Paolo Prijanian has been through a number of trials and tests in his years of work in cutting-edge consumer robotics. Paolo first shared with us a number of ways robotics are being used now and a few ideas as to what directions the industry will be headed – Roomba vacuum cleaners, robotic lawn mowers, self-driving John Deere tractors, robotic surgery, drones, automated warehouses, and of course the self-driving car to name a few. Paolo’s background was being a professor at USC, working at JPL in robotics, then eventually convincing himself to move ahead with an opportunity to develop “Evolution Robotics” with Bill Gross at Idealab. Developing this type of technology was extremely expensive and Paolo shared the ongoing struggle of keeping costs down to achieve profitability, while simultaneously inventing cutting edge technologies that had never been used. Paolo shared that this was a significant shift from working at JPL where there was significantly more budgetary freedom in creating new technologies.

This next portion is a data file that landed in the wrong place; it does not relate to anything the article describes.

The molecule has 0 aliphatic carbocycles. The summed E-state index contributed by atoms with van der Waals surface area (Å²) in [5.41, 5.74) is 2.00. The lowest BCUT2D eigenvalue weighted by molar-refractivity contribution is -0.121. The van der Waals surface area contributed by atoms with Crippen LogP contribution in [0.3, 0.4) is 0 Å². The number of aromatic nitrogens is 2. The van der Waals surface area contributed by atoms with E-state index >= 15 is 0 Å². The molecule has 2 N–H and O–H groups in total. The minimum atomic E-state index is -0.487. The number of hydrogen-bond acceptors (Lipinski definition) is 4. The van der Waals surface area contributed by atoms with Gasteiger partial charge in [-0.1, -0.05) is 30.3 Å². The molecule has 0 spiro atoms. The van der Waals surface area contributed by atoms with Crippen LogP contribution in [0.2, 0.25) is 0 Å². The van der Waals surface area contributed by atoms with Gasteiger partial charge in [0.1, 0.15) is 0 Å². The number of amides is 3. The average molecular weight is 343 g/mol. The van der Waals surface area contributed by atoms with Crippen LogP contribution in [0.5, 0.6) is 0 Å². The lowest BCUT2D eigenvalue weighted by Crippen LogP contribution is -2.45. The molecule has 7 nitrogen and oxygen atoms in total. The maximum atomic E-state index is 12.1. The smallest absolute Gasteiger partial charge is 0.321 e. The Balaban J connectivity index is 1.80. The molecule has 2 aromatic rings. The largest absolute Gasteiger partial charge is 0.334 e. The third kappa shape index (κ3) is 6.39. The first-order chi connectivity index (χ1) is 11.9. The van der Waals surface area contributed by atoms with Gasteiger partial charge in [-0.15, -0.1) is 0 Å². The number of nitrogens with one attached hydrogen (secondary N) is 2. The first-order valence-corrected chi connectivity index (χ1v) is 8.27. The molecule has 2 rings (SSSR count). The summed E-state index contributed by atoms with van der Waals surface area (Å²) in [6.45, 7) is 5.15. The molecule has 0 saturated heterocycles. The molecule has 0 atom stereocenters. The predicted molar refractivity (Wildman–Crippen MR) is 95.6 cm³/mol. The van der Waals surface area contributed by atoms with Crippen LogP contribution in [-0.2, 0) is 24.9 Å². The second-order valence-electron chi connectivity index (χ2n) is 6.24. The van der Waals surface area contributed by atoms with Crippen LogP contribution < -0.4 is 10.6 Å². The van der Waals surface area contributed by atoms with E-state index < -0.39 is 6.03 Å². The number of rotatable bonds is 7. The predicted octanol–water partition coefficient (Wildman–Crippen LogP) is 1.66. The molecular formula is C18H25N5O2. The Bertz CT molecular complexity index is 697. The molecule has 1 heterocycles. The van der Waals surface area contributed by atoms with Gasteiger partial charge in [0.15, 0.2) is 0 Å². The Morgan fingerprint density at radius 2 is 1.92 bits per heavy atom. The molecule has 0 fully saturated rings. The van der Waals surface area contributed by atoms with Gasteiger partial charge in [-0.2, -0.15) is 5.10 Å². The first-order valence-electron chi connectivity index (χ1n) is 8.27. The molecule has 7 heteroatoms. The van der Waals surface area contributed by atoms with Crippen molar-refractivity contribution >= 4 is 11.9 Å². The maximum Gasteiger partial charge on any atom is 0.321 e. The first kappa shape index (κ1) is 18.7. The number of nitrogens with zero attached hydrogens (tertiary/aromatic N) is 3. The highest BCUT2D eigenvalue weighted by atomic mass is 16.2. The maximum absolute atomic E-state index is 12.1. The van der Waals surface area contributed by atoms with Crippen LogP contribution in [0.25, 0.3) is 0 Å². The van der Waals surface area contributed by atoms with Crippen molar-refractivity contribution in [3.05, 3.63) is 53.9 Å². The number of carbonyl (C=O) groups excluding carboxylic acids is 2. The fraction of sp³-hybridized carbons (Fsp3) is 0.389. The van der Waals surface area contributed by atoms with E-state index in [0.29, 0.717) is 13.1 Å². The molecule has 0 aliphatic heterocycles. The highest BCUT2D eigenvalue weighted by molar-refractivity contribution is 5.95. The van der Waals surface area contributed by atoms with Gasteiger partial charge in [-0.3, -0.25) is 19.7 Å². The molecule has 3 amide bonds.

Paolo explained how his robotics technology was used in a number of diverse platforms for companies including Sony and Sharper Image on various projects. Paolo shared how throughout the years they always made it a point to try new things often and fail quickly to improve the technology faster rather then spending excessive time stuck in the planning phase. With each technology he learned and adapted their products to better serve the consumer market with the ongoing opposing forces of new technology and low-costs.
Paolo shared a number of challenges in his work including products failing outside of his control. He shared the difficulty of integrating cutting edge robotics technology to consumer products, but ultimately depending on the success of that commercial product in which his technology was utilized. As these products were new technologies themselves, he found that the consumer market was not mature enough as adoption was generally slow to new robotic products in the market.
In 2010, Paolo’s work with evolution robotics released “Mint” the self-mapping vacuum robot which did extremely well in consumer markets. This caught the attention of competitor “iRobot”, which eventually bought Evolution Robotics in 2012.
Paolo’s newest project is with a firm called, “Embodied” whose goal is to make the world a better place through robotics. Their website can be found using the link below!